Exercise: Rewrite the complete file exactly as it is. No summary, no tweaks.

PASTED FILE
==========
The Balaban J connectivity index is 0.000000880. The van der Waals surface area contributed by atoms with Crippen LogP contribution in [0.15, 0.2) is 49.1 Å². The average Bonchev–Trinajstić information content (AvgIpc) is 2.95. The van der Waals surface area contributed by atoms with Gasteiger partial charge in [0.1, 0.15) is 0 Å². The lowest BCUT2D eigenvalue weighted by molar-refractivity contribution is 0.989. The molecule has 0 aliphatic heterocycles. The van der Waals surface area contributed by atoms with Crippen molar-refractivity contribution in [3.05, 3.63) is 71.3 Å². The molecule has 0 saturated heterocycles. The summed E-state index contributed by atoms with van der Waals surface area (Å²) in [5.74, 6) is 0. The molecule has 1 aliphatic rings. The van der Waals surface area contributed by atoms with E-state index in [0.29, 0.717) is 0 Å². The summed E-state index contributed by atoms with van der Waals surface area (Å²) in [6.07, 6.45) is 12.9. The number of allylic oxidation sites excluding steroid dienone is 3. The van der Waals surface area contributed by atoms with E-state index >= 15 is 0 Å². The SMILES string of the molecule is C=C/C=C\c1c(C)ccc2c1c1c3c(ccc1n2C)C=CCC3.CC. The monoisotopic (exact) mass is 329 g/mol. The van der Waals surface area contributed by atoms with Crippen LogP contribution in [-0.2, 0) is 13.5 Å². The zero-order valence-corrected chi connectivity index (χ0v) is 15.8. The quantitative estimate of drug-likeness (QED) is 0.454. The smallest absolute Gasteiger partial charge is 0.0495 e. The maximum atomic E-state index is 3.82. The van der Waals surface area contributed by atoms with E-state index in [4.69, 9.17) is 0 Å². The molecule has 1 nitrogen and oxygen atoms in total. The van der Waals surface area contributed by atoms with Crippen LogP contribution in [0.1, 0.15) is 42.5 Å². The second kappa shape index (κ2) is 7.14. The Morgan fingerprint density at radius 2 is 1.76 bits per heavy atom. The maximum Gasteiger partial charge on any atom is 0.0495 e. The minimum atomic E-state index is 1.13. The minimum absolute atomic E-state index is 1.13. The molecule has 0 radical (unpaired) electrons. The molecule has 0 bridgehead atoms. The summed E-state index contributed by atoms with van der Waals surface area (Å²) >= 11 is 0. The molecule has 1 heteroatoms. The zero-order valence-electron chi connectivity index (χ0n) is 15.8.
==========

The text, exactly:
The Balaban J connectivity index is 0.000000880. The van der Waals surface area contributed by atoms with Crippen LogP contribution in [0.15, 0.2) is 49.1 Å². The average Bonchev–Trinajstić information content (AvgIpc) is 2.95. The van der Waals surface area contributed by atoms with Gasteiger partial charge in [0.1, 0.15) is 0 Å². The lowest BCUT2D eigenvalue weighted by molar-refractivity contribution is 0.989. The molecule has 0 aliphatic heterocycles. The van der Waals surface area contributed by atoms with Crippen molar-refractivity contribution in [3.05, 3.63) is 71.3 Å². The molecule has 0 saturated heterocycles. The summed E-state index contributed by atoms with van der Waals surface area (Å²) in [5.74, 6) is 0. The molecule has 1 aliphatic rings. The van der Waals surface area contributed by atoms with E-state index in [0.29, 0.717) is 0 Å². The summed E-state index contributed by atoms with van der Waals surface area (Å²) in [6.07, 6.45) is 12.9. The number of allylic oxidation sites excluding steroid dienone is 3. The van der Waals surface area contributed by atoms with E-state index >= 15 is 0 Å². The SMILES string of the molecule is C=C/C=C\c1c(C)ccc2c1c1c3c(ccc1n2C)C=CCC3.CC. The monoisotopic (exact) mass is 329 g/mol. The van der Waals surface area contributed by atoms with Crippen LogP contribution in [-0.2, 0) is 13.5 Å². The zero-order valence-corrected chi connectivity index (χ0v) is 15.8. The quantitative estimate of drug-likeness (QED) is 0.454. The smallest absolute Gasteiger partial charge is 0.0495 e. The maximum atomic E-state index is 3.82. The van der Waals surface area contributed by atoms with E-state index in [4.69, 9.17) is 0 Å². The molecule has 1 nitrogen and oxygen atoms in total. The van der Waals surface area contributed by atoms with Crippen LogP contribution in [0.1, 0.15) is 42.5 Å². The second kappa shape index (κ2) is 7.14. The Morgan fingerprint density at radius 2 is 1.76 bits per heavy atom. The maximum Gasteiger partial charge on any atom is 0.0495 e. The minimum atomic E-state index is 1.13. The minimum absolute atomic E-state index is 1.13. The molecule has 0 radical (unpaired) electrons. The molecule has 0 bridgehead atoms. The summed E-state index contributed by atoms with van der Waals surface area (Å²) >= 11 is 0. The molecule has 1 heteroatoms. The zero-order valence-electron chi connectivity index (χ0n) is 15.8.